Why I’m Bivocational

Allen Kleine Deters, pastor of The Bridge (CRC) in Niagara Falls, Ontario

I was paid to be in full-time staff ministry for almost 30 years. Then God did something unexpected. He called my wife and me to church plant as bivocational pastors. At first, I looked at bivocational work as a stepping-stone to a full-time position. But I no longer expect my church to grow large enough to support a full-time minister. Even if my church could offer me a full-time position, I would turn it down.

Having a bivocational pastor encourages everyone in the church to help minister. People know I work multiple jobs, so involvement by all is crucial to develop inroads to the community. Everyone expects to do their part. This fosters a deeper level of engagement in the missional life of our church community.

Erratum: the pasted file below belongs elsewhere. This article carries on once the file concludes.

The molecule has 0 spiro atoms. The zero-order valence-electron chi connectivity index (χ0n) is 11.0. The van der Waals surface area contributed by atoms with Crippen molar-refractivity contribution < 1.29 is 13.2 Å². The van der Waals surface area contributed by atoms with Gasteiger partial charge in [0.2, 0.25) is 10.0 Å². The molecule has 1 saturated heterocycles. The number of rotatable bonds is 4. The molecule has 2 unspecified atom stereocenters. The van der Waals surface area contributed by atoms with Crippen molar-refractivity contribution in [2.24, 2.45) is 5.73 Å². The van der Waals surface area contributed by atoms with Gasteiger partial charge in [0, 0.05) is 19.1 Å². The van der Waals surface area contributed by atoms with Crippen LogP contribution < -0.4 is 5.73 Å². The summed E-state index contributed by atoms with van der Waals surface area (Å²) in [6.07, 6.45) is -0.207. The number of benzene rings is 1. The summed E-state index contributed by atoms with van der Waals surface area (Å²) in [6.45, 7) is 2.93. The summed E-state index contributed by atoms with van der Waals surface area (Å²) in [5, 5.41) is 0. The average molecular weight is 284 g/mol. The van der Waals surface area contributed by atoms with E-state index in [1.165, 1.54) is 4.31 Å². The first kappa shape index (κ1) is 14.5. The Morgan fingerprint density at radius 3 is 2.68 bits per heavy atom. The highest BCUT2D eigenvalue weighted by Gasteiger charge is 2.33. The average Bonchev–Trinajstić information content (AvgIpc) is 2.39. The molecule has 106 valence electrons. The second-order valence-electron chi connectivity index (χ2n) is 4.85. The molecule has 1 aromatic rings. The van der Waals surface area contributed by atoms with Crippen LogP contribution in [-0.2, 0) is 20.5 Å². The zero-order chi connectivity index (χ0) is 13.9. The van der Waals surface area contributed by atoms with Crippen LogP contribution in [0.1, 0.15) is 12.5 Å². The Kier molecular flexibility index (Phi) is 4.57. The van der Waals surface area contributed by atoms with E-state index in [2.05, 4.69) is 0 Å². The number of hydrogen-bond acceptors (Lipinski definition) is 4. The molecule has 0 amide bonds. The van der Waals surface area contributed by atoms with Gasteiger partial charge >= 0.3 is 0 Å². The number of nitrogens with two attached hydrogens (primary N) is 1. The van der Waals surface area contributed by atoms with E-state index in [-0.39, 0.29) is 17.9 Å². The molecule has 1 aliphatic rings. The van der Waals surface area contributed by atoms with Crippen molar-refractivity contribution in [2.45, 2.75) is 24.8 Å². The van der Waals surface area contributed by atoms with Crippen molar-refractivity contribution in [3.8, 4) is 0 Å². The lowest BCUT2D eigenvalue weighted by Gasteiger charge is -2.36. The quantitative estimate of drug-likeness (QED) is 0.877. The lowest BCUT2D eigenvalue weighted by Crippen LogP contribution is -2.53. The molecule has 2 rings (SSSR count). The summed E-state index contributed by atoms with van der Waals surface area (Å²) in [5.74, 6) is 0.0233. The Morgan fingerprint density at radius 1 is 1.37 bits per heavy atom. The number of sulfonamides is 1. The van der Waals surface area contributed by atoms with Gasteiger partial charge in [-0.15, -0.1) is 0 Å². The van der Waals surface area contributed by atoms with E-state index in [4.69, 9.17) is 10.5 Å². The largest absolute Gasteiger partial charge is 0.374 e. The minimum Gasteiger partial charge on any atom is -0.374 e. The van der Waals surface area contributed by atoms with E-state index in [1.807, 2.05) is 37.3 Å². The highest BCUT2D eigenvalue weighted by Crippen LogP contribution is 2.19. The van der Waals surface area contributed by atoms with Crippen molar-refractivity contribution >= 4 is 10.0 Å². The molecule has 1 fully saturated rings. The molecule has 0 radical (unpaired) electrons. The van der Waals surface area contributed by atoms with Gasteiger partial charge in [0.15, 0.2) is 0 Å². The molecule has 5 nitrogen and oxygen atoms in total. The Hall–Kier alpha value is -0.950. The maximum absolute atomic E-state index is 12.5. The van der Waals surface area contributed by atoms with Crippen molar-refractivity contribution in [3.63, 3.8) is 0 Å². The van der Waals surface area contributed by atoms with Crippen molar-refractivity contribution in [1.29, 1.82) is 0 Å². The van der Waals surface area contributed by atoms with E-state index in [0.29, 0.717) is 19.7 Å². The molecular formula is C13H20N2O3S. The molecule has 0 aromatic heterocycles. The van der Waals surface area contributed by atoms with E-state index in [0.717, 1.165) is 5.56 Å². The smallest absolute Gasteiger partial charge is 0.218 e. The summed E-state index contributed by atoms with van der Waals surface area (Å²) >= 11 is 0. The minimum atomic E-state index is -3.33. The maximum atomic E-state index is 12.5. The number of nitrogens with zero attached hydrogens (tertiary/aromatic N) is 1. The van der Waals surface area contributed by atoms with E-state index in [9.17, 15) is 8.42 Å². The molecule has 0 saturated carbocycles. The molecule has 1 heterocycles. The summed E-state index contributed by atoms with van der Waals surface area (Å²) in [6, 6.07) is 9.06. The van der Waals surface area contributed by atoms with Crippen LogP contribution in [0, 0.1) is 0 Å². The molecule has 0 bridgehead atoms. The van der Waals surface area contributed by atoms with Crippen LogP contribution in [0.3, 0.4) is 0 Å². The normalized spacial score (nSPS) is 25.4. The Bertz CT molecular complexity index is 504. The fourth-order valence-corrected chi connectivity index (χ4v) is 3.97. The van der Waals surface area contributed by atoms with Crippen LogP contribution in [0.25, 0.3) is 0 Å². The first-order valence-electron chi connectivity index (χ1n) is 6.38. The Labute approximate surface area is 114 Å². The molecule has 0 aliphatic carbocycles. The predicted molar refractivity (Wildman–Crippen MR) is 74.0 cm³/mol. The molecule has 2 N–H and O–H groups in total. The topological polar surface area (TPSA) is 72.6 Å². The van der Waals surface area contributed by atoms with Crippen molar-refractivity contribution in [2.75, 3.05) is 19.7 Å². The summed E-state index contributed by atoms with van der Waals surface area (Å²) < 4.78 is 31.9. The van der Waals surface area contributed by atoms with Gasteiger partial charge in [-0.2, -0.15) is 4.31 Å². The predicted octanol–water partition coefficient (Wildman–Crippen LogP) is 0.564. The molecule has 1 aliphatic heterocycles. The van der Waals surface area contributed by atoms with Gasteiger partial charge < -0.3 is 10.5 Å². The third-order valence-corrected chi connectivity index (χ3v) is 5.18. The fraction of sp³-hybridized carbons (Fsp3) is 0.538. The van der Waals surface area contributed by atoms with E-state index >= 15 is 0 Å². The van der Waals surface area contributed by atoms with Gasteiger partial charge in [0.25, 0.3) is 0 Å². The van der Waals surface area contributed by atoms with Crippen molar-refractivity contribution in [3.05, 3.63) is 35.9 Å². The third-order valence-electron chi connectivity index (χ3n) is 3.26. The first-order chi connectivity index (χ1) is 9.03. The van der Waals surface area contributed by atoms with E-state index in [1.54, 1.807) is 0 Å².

Being bivocational has also given me more avenues to connect with the community. Some of my best networking opportunities among business people and locals take place at a local cigar shop where I have a part-time job. God is helping me make incredible connections and gain respect in the community through my work there. Our church plant actually met in the shop on Sunday evenings until we outgrew the space, and the owner of the shop has even come to faith along the way. I’m also a blues musician and have been able to connect with locals by playing in the pubs and other spaces.

I’m learning that my calling as a pastor is not necessarily equated with a salary, or even with my profession. To me, that’s incredibly freeing. And it keeps me on my knees, trusting in God’s provision.